Prenuptial Agreements Can Help You When You Are Divorcing

By Danielle Levy, Esq. at Grossman Law & Conflict Management

Many people view prenuptial agreements as a death sentence for a relationship.  Couples often shy away from the possibility of entering into a prenuptial agreement because of the historically negative connotation associated with them.  No one wants to talk about the “D” word when they are in their honeymoon stage. Prenuptial agreements can help you when you are divorcing.

Prenuptial Agreements

Initiating the conversation about whether to sign a prenuptial agreement isn’t easy, but contemplating and openly discussing the various legal ramifications of your marriage and the potential impact of a divorce can have actually improve your relationship with your significant other.

Prenuptial agreements force the parties to engage in uncomfortable conversations and provide full disclosure as to their respective assets and liabilities.  Being upfront about your financial picture at the onset of a marriage could prevent some future arguments.  Financial disagreements are at the center of many divorces.  Seeing the other parties’ financial situation can give you further insight into how they save, spend and manage their income and vice versa.

It is important to know how each of you views your roles in the marriage going forward.  If one of you hopes to be a stay-at-home parent in the future but the other spouse is not in agreement, it is better to have that discussion before you get married, then realize a couple years down the line.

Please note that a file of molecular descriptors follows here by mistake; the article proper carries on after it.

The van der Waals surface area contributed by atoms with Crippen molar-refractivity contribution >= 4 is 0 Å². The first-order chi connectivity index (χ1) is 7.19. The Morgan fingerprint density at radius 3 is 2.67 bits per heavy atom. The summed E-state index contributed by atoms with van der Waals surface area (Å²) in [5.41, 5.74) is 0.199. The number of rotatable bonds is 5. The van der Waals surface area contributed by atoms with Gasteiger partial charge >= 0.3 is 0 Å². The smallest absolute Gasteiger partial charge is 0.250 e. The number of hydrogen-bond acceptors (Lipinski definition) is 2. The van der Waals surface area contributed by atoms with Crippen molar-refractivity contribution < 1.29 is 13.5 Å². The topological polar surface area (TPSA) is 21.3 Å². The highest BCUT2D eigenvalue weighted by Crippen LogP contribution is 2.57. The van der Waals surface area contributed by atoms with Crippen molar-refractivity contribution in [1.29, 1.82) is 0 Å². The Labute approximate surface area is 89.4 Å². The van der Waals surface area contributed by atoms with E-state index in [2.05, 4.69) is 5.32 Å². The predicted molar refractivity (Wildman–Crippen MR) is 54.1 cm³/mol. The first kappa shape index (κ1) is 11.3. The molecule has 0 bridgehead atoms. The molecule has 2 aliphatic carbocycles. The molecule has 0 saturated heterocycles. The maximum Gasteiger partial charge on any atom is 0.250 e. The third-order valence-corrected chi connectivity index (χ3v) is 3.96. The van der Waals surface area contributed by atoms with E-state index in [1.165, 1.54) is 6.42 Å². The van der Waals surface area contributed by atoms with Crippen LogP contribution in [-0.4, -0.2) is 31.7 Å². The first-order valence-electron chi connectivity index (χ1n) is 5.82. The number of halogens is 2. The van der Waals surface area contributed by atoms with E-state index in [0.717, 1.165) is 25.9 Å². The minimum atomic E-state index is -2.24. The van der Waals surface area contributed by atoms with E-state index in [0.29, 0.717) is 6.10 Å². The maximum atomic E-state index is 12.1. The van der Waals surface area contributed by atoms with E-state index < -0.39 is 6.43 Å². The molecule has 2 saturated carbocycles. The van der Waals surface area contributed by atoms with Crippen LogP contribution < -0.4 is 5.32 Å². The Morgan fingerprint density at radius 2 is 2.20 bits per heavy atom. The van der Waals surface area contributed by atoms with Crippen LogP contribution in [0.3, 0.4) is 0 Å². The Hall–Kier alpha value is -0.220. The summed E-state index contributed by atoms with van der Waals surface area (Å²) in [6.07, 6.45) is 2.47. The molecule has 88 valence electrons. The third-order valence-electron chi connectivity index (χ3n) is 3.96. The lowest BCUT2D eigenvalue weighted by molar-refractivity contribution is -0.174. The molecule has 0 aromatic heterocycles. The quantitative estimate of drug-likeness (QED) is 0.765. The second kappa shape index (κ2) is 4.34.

Prenuptial agreements give you the ability to add some predictability to the seemingly unpredictable.  You can include provisions on any number of issues such as division of property and alimony in the event you get a divorce.  Some couples are even agreeing to include a social media clause in their agreements.  As social media usage has skyrocketed over the past few years, so has its appearance in family law cases.  People are opting to include clauses that limit the information that can be shared on social media in the event of a separation or divorce.  It is not unusual for divorcing spouses to take part in revenge porn by posting nude photos or videos of their former spouse online without their consent.  A social media clause could limit the possibility of finding yourself the victim of revenge porn.

A business owner wouldn’t enter into a business partnership without a partnership agreement; so why would you want to enter into a marriage without a prenuptial agreement?

Contact Danielle directly at

Would you like to discuss this further? Email, or call toll free: 877-687-1392, or locally: 239-210-7516.

Take a moment and read my free e-book, “Does Every Divorce Need a Shark?” You’ll gain some insight about divorces.

Does Every Divorce Need a Shark

     Posted on November 13, 2014 at 8:00 am | No comment

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